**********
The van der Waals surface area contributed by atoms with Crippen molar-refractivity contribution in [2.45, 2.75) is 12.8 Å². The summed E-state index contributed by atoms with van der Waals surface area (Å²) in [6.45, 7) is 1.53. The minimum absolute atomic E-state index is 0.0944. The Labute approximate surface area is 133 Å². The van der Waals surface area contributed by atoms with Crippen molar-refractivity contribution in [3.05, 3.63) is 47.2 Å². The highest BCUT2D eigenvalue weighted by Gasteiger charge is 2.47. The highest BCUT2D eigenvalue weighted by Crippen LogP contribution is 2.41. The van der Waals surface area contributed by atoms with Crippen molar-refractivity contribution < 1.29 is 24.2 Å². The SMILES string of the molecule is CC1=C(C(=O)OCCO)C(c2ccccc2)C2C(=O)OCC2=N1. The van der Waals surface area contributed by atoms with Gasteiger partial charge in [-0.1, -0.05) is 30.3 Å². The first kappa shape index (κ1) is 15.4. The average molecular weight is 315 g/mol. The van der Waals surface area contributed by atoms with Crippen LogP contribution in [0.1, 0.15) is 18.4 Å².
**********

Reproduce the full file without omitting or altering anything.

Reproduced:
The van der Waals surface area contributed by atoms with Crippen molar-refractivity contribution in [2.45, 2.75) is 12.8 Å². The summed E-state index contributed by atoms with van der Waals surface area (Å²) in [6.45, 7) is 1.53. The minimum absolute atomic E-state index is 0.0944. The Labute approximate surface area is 133 Å². The van der Waals surface area contributed by atoms with Crippen molar-refractivity contribution in [3.05, 3.63) is 47.2 Å². The highest BCUT2D eigenvalue weighted by Gasteiger charge is 2.47. The highest BCUT2D eigenvalue weighted by Crippen LogP contribution is 2.41. The van der Waals surface area contributed by atoms with Crippen molar-refractivity contribution < 1.29 is 24.2 Å². The SMILES string of the molecule is CC1=C(C(=O)OCCO)C(c2ccccc2)C2C(=O)OCC2=N1. The van der Waals surface area contributed by atoms with Gasteiger partial charge in [-0.1, -0.05) is 30.3 Å². The first kappa shape index (κ1) is 15.4. The average molecular weight is 315 g/mol. The van der Waals surface area contributed by atoms with Crippen LogP contribution in [0.1, 0.15) is 18.4 Å².